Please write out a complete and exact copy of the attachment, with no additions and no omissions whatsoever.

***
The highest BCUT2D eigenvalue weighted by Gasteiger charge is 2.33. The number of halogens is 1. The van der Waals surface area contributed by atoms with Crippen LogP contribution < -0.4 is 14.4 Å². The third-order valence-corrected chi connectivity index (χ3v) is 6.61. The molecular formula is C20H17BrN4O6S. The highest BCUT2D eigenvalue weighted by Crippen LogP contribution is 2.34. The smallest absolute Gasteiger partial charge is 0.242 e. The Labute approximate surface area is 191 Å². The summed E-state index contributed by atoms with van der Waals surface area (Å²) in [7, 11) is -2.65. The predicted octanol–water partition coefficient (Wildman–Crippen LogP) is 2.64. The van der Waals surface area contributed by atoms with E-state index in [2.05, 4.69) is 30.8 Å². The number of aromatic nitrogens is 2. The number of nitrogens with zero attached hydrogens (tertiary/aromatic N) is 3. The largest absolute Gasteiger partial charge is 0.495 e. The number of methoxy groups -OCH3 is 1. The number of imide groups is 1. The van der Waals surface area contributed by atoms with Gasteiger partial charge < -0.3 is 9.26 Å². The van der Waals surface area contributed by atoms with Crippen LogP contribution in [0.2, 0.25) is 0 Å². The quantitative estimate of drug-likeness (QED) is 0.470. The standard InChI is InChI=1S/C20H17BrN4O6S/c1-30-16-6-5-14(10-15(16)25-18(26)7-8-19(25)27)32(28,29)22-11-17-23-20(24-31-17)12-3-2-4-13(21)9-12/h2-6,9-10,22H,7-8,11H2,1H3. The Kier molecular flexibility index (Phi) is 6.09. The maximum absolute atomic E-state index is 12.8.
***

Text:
The highest BCUT2D eigenvalue weighted by Gasteiger charge is 2.33. The number of halogens is 1. The van der Waals surface area contributed by atoms with Crippen LogP contribution < -0.4 is 14.4 Å². The third-order valence-corrected chi connectivity index (χ3v) is 6.61. The molecular formula is C20H17BrN4O6S. The highest BCUT2D eigenvalue weighted by Crippen LogP contribution is 2.34. The smallest absolute Gasteiger partial charge is 0.242 e. The Labute approximate surface area is 191 Å². The summed E-state index contributed by atoms with van der Waals surface area (Å²) in [7, 11) is -2.65. The predicted octanol–water partition coefficient (Wildman–Crippen LogP) is 2.64. The van der Waals surface area contributed by atoms with E-state index in [2.05, 4.69) is 30.8 Å². The number of aromatic nitrogens is 2. The number of nitrogens with zero attached hydrogens (tertiary/aromatic N) is 3. The largest absolute Gasteiger partial charge is 0.495 e. The number of methoxy groups -OCH3 is 1. The number of imide groups is 1. The van der Waals surface area contributed by atoms with Gasteiger partial charge < -0.3 is 9.26 Å². The van der Waals surface area contributed by atoms with Crippen LogP contribution in [0.2, 0.25) is 0 Å². The quantitative estimate of drug-likeness (QED) is 0.470. The standard InChI is InChI=1S/C20H17BrN4O6S/c1-30-16-6-5-14(10-15(16)25-18(26)7-8-19(25)27)32(28,29)22-11-17-23-20(24-31-17)12-3-2-4-13(21)9-12/h2-6,9-10,22H,7-8,11H2,1H3. The Kier molecular flexibility index (Phi) is 6.09. The maximum absolute atomic E-state index is 12.8.